Infectious mononucleosis (mono) is often called the kissing disease. The virus that causes mono is transmitted through saliva, so you can get it through kissing, but you can also be exposed through a cough or sneeze, or by sharing a glass or food utensils with someone who has mono. However, mononucleosis isn’t as contagious as some infections, such as the common cold.
You’re most likely to get mononucleosis with all the signs and symptoms if you’re an adolescent or young adult. Young children usually have few symptoms, and the infection often goes unrecognized.
If you have mononucleosis, it’s important to be careful of certain complications such as an enlarged spleen. Rest and adequate fluids are key to recovery.
The cause of mononucleosis is the Epstein-Barr virus.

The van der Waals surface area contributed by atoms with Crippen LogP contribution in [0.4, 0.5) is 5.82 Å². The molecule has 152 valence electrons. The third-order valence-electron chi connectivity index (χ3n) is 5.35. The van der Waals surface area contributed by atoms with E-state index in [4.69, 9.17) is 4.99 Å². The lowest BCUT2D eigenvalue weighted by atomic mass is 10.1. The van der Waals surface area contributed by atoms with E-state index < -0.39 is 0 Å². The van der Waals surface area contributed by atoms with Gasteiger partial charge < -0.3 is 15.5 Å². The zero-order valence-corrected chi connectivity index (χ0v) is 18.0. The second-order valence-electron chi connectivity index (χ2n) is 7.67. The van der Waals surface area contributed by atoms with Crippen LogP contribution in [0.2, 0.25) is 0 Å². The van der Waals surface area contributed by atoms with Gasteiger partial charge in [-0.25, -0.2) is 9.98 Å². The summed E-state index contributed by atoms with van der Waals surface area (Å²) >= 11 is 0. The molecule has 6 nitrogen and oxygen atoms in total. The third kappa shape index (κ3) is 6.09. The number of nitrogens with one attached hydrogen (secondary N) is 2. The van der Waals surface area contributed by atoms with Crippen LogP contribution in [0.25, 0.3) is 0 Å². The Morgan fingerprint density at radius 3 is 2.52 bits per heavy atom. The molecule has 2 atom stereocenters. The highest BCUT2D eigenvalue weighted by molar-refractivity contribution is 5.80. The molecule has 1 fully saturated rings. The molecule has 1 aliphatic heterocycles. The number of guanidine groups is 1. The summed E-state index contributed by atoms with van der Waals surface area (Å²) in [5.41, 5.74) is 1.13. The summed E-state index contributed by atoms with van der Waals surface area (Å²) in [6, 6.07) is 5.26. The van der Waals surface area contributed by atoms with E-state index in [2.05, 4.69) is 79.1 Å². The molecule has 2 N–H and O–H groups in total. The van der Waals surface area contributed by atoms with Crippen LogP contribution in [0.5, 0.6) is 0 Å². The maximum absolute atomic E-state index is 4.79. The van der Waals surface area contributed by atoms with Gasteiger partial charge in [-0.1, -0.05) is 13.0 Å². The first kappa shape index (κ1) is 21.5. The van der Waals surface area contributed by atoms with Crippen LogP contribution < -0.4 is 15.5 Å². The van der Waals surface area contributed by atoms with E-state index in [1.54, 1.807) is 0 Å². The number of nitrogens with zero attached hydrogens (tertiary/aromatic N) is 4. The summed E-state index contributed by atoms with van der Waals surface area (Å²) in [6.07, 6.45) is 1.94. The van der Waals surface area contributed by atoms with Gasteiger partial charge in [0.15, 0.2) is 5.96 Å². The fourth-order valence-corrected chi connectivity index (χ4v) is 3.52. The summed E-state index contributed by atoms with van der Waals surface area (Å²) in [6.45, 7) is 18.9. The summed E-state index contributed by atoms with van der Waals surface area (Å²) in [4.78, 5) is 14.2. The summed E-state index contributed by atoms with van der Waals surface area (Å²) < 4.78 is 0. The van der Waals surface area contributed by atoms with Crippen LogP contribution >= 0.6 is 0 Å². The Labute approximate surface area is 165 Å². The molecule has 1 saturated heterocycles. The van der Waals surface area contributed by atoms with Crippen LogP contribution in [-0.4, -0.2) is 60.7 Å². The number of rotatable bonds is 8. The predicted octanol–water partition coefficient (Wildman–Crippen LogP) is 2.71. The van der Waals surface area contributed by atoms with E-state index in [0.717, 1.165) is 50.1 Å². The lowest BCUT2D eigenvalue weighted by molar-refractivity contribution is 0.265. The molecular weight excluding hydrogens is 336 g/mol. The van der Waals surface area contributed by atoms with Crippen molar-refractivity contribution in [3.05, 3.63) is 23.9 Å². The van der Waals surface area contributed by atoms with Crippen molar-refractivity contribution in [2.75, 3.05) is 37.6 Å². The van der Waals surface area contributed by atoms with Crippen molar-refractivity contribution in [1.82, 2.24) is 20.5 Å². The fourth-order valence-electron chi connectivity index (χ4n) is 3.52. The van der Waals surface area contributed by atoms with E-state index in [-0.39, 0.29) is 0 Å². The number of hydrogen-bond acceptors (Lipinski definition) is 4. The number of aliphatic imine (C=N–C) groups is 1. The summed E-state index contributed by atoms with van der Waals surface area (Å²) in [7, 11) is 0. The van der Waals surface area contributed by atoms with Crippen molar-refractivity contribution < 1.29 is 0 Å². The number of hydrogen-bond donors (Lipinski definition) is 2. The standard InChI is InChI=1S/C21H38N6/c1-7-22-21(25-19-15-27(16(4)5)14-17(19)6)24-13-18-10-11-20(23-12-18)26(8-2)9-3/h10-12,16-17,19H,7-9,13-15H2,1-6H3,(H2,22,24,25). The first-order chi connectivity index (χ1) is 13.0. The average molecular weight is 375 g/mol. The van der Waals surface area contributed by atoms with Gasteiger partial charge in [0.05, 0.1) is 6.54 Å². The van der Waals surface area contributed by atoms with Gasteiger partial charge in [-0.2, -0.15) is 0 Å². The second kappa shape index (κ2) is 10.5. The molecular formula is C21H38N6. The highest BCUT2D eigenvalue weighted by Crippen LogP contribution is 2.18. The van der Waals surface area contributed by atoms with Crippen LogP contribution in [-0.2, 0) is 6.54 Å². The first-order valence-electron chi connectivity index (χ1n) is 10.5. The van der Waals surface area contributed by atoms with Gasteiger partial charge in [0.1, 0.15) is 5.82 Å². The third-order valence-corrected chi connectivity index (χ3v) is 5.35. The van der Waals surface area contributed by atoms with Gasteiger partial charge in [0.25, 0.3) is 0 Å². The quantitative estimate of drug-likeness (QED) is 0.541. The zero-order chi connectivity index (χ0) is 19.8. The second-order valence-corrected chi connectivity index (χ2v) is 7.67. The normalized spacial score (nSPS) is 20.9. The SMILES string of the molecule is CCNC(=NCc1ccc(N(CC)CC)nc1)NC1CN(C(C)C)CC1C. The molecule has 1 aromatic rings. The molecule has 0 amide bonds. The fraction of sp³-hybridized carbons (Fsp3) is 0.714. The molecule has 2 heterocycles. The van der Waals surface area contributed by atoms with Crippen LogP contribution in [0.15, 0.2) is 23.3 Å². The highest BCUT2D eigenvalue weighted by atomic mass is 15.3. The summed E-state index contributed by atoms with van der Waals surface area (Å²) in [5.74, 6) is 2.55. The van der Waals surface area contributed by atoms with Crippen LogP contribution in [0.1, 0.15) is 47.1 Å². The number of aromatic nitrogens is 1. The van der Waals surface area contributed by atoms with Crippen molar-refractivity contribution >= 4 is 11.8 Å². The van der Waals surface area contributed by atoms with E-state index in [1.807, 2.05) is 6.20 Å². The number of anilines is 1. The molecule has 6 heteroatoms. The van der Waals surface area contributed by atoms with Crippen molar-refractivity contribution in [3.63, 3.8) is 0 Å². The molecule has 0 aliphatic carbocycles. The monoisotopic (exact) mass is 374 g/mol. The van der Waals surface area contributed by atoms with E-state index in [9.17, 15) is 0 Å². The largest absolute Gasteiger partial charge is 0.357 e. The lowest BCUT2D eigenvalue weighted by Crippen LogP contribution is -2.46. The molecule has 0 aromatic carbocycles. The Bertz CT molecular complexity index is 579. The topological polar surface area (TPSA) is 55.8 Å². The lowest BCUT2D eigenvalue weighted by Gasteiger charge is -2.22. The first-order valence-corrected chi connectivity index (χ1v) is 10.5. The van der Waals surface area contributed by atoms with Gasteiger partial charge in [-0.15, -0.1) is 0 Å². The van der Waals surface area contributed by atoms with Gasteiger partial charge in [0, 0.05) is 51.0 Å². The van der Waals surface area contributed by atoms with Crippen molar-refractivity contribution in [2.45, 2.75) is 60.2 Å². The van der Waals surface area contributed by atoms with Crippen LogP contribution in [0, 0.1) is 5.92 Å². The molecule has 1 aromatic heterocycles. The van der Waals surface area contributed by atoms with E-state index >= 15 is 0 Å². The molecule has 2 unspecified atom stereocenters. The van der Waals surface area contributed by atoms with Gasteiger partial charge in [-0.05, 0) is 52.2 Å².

Mononucleosis usually isn’t very serious. Most adults have been exposed to the Epstein-Barr virus and have built up antibodies. They’re immune and won’t get mononucleosis again.
Signs and symptoms of mononucleosis may include:
- General feeling of unwellness (malaise)
- Sore throat, perhaps a strep throat that doesn’t get better with antibiotic use
- Swollen lymph nodes in your neck and armpits
- Swollen tonsils
- Skin rash
- Soft, swollen spleen
The virus has an incubation period of approximately four to six weeks, although in young children this period may be shorter. Signs and symptoms such as fever and sore throat usually lessen within a couple of weeks, although fatigue, enlarged lymph nodes and a swollen spleen may last for a few weeks longer.
When to see your doctor
If you’ve been experiencing the above symptoms, you may have mononucleosis.
If rest and a healthy diet don’t ease your symptoms within a week or two or if your symptoms recur, see your doctor.